‘We Wear The Mask’ Poem Question & Answers Class 7 English

‘We Wear the Mask’ Poem Summary, Question & Answers are given here. “We Wear the Mask” by Paul Laurence Dunbar is a poignant exploration of the masks people wear to navigate societal expectations while concealing their true emotions. The poem highlights the dichotomy between the presented facade and the internal struggles faced by individuals.
Click here to see explanation of the poem ‘We Wear The Mask’


In the poem ‘We Wear the Mask’, the poet talks about the great pain that black people go through and how they have to pretend to be happy to survive. The poet, Dunbar, questions the old ways of plantation life that he was a part of. He says that even though slaves might have looked happy and calm, they were actually examples of suffering and bravery.

The word ‘we’ in the title is about African-Americans who have to ‘smile’ because society expects them to look happy with their lives. They are part of a game that everyone in society agrees to play – pretending that African-Americans are happy when they really have no reason to be. The phrase ‘torn and bleeding hearts’ shows that this game is very emotionally painful.

The line ‘mouth with myriad subtleties’ means that African-Americans play the game with their actions and their words, telling people what they want to hear. The poet asks a question: why should the world know what African-Americans are going through? The sad truth is that the world should care, but it doesn’t. So, the poet says that African-Americans should just show the world what it wants to see.

The poet then says that behind the mask’s smile is someone crying out to God. The happy sound of their singing doesn’t mean they’re happy; it’s just another way to survive the long journey ahead until the day they can take off the mask. Until then, the rest of the world can believe that the mask is the real person. And they will keep wearing it.

Textbook Exercise Answers

  1. We wear the mask that grins and lies,
    It hides our cheeks and shades our eyes,—

    a. Whom does ‘we’ refer to?
    b. What kind of lies do we tell?
    c. To whom do ‘we’ tell lies?
    d. What does ‘shades our eyes’ mean?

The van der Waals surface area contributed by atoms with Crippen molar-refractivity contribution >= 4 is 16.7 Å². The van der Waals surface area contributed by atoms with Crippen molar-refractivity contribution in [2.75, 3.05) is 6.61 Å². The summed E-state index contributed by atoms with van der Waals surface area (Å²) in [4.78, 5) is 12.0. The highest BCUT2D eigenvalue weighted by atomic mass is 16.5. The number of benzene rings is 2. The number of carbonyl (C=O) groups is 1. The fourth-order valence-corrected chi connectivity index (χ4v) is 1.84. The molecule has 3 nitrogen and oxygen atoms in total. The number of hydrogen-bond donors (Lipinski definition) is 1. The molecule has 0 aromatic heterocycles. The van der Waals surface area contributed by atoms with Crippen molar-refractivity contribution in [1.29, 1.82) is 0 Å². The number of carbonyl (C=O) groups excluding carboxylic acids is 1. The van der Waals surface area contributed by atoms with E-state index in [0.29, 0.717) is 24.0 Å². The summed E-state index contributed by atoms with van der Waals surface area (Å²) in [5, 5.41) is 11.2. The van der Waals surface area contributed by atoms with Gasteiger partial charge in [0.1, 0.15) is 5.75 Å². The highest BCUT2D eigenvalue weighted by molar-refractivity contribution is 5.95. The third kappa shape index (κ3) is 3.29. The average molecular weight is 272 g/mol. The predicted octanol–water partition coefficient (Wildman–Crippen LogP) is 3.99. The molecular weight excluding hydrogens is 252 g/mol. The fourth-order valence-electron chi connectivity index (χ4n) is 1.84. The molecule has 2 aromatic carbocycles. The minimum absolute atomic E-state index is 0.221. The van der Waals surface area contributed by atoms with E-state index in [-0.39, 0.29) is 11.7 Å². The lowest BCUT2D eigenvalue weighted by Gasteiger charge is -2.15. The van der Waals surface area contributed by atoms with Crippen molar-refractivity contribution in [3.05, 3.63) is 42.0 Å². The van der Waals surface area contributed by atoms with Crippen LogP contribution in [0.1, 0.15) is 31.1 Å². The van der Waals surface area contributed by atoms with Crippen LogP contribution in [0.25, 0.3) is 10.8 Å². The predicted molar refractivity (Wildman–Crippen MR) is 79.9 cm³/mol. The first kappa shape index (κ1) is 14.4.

2. …to thee from tortured souls arise.
    We sing, but oh the clay is vile…

    a. Who is ‘thee’ in these lines?
    b. What ‘arises’?
    c. What does the term ‘tortured souls’ mean?
    d. Which clay is referred to in these lines?
  3. But let the world dream otherwise,
    We wear the mask!

    a. Why has the poet used the word ‘but’ in these lines?
    b. What does ‘otherwise’ mean in this context?
    c. What would happen if we didn’t wear the mask?
    d. Why does the poet sound bitter here? Give reasons for your answer.


  1. We wear the mask that grins and lies,
    It hides our cheeks and shades our eyes,—

    a. We’ refer to all the people. It refers to the poet’s brethren here. refers to African Americans living in the post-Reconstruction South, facing continued racial prejudice and discrimination.
    b. We lie by hiding our true face, feelings and emotions behind the mask we wear.
    c. ‘We’ tell lies to ourselves and our fellows.
    d. Here ‘shade our eyes’ means that wearing mask camouflages the truth in our eyes
  2. …to thee from tortured souls arise.
    We sing, but oh the clay is vile…

    a. “Thee” refers to God (here Christ) in whom the speaker seeks solace and understanding beyond the earthly struggles they face.
    b. The cries of the tortured soul arise.
    c. It means that people are bruised and injured. They are sad, frustrated and full of grief from the fake pretense.
    d. The clay refers to the Earth, the origins of mankind.
  3. But let the world dream otherwise,
    We wear the mask!

    a. The poet uses “but” to mark a stark contrast between the outward performance and the inner reality. It highlights the disconnect between the mask they wear and the true emotions stirring within them.
    b. Otherwise means that despite all the wrongdoings and people wearing the maks, the world should still dream and be hopeful.